Individual Counseling, Couples Counseling and Sex Therapy


I hear the term “gaslighting” constantly and like many other terms (“narcissism”, anyone?) it’s used incorrectly.

To gaslight someone is to intentionally make them question their sense of reality, ultimately for the purpose of controlling them. The term originates from the 1944 movie, Gaslight, in which the male character purposely turns down the gas lamp but denies doing so when the female asks about it. His intention is for her to question her sense of reality so he can ultimately control her. Do you really feel like your partner is intentionally driving you crazy? If so, then you probably need to ask yourself why you are still in that relationship.

Let’s distinguish this from lying, which can also have the side effect of making someone question their version of events, but the liar’s intention is all about getting their own way without consequences as opposed to an attempt to unbalance someone psychologically. Both are wrong, but gaslighting is much more serious and difficult to change because its roots are evil as opposed to selfish.

The other reason people think they are gaslit is simply that their partner has a different perspective on an event. As humans, we all have a tendency to remember things in a way that either helps us feel better about ourselves, or confirms what we already believe. The unreliable nature of memory makes this phenomena possible. Therefore, people can tell the story of an event in two different ways. This is very, very common and isn’t an issue unless the two versions of the events are too different. (In that case, couples counseling may be in order).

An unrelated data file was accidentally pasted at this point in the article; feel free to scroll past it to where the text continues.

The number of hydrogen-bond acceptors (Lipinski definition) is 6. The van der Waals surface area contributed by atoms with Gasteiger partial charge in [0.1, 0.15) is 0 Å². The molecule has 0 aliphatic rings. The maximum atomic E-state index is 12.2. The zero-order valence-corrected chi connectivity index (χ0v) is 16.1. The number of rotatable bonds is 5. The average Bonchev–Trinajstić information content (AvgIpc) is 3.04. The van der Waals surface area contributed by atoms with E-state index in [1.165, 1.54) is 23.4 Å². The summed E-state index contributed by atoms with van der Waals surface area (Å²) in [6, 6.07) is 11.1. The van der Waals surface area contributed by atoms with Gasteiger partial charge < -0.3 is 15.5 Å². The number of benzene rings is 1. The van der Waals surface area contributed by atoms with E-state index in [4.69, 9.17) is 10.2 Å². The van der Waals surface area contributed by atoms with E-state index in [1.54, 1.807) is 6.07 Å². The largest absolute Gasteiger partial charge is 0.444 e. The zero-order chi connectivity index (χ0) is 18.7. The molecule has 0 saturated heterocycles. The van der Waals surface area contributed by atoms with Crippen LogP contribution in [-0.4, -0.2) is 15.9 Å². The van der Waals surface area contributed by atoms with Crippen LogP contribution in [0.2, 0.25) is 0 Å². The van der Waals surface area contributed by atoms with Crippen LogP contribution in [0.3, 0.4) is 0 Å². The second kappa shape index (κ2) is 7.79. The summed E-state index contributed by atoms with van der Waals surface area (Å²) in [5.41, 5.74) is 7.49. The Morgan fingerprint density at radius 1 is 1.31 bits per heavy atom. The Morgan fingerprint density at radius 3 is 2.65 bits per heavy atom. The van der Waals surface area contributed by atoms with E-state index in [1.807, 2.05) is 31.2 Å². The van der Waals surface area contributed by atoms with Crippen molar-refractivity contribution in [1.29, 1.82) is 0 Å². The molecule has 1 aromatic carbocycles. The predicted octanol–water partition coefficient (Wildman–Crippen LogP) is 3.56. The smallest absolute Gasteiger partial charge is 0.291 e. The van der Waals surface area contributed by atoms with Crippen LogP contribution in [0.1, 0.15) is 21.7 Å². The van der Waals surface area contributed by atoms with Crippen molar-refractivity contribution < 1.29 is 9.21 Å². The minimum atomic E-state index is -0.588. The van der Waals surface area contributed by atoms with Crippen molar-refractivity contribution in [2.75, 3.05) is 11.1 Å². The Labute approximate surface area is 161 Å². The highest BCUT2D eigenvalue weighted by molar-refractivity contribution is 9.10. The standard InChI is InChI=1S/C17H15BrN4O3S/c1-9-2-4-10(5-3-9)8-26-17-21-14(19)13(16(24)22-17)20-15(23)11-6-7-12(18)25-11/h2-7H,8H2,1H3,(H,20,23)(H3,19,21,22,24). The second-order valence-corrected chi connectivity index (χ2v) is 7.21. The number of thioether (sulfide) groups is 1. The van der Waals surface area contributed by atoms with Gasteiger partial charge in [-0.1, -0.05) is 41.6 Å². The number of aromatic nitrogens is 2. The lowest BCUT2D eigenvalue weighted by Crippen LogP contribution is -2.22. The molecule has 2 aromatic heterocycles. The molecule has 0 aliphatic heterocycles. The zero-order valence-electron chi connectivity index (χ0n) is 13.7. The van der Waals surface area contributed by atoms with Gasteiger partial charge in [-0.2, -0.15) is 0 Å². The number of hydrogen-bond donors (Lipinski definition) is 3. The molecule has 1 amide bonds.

I think it’s important to use these terms properly so that behavior can be more accurately described. Repeatedly using the term “gaslighting” wrongly will serve to diminish its power over time, and could hurt someone who is truly being gaslit. It’s also very hurtful for a romantic partner to hear that term applied to them when it isn’t true.

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